And I would submit to Your Honors that these Courts of the State of New Hampshire are just as capable of interpreting the Federal Constitution and our own constitution as the United States District Court for the District of New Hampshire.
Justice William H. Rehnquist: You would have to --
Chief Justice Warren E. Burger: Jurisdictional issue, are not the husband and the wife here in somewhat different positions?
The husband has already been prosecuted and that case is closed.
All appeals are no longer available, but the wife has never been prosecuted, has she?
Mr. Johnson: The wife has never been prosecuted.
I would point out that --
Chief Justice Warren E. Burger: Would it not be reasonable for her to assume that she may be subject to the same kind of prosecution as her husband?
Mr. Johnson: I would submit that under Doran versus Salem Inn, Inc., and under Ellis versus Dyson that there is no controversy pending and that the parties are so closely related that they should be treated as one entity.
I would respectfully request that my remaining minute or two be reserved.
Chief Justice Warren E. Burger: Very well.
Argument of Richard S. Kohn
Mr. Kohn: Mr. Chief Justice and may it please the Court.
I would like to address the Younger abstention issue first.
The purpose behind the Younger v. Harris and the other cases that the Court has decided, expanding Younger, has been to permit the State Courts to try cases free from the interference of the Federal Courts.
In this case, there was no interference with any state litigation.
At the time the suit was filed in Federal Court, there were no pending prosecutions.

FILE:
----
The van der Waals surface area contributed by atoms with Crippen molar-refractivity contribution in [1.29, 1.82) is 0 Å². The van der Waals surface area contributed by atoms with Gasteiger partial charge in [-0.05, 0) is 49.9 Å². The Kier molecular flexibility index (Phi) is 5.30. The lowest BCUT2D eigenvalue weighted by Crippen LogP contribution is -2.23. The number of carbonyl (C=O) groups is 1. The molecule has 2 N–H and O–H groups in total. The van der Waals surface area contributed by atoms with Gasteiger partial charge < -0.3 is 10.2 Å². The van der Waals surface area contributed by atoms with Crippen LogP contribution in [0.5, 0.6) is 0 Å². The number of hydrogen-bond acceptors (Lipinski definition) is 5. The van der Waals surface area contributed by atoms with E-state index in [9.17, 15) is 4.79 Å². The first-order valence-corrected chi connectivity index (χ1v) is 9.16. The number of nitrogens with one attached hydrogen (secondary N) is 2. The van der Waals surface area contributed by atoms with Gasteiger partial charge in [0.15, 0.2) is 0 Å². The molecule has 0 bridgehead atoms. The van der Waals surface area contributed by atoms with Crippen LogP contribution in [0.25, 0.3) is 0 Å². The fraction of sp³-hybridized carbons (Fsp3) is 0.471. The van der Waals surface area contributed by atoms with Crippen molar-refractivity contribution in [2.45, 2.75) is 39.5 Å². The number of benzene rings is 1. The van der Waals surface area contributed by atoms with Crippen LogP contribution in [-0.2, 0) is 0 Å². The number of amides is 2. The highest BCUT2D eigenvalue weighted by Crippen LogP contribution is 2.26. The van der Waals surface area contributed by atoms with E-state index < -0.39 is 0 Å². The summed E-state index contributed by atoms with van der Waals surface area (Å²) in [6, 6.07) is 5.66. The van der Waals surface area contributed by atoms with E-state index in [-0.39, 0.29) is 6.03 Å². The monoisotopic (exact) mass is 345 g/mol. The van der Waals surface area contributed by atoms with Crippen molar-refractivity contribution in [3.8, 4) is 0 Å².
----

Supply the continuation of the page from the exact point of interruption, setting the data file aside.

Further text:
This was not a collateral attack on any of Mr. Maynard’s prior convictions and it was not an attempt to use the Federal Courts --
Justice Byron R. White: Although the latest proceeding hadn’t terminated yet, had it?
Mr. Kohn: That’s correct, Your Honor and I should say --
Justice Byron R. White: Was the suit to aimed that latest proceeding or not?
Mr. Kohn: No, sir.
As a matter of fact, at the time I filed the federal suit, I did not know about the third conviction for which Mr. Maynard had received a disposition of continued first sentence.
I didn’t find out about that and so --
Justice Byron R. White: And that still stands now?
Mr. Kohn: Yes, sir.
But at the hearing before the three-judge court, the State stipulated that under New Hampshire practice, that is a final disposition.
Justice Byron R. White: So your assertion is that this suit was wholly prospective.
It wasn’t aimed at any criminal proceeding and didn’t attempt to upset any possible acts.
Mr. Kohn: That’s absolutely correct, Your Honor.
Justice Potter Stewart: It certainly didn’t purport to try to enjoin any State proceeding?
Mr. Kohn: No, only we asked for prospect of injunctive relief.
Justice Potter Stewart: Yes, but is there’s a joint injunctive relief?
Mr. Kohn: That’s correct, Your Honor.
Justice Potter Stewart: Why was this a case of controversy in the Federal Court under the -- what was under companion case of Younger from the Seventh Circuit?
Mr. Kohn: Samuels v. Mackell, Your Honor.
Justice Potter Stewart: Yes, Samuels against Mackell.
Mr. Kohn: Well, Samuels v. Mackell, Your Honor, was a case where the Federal plaintiffs were seeking a declaratory judgment that the statute was unconstitutional at the same time that there was an ongoing State prosecution.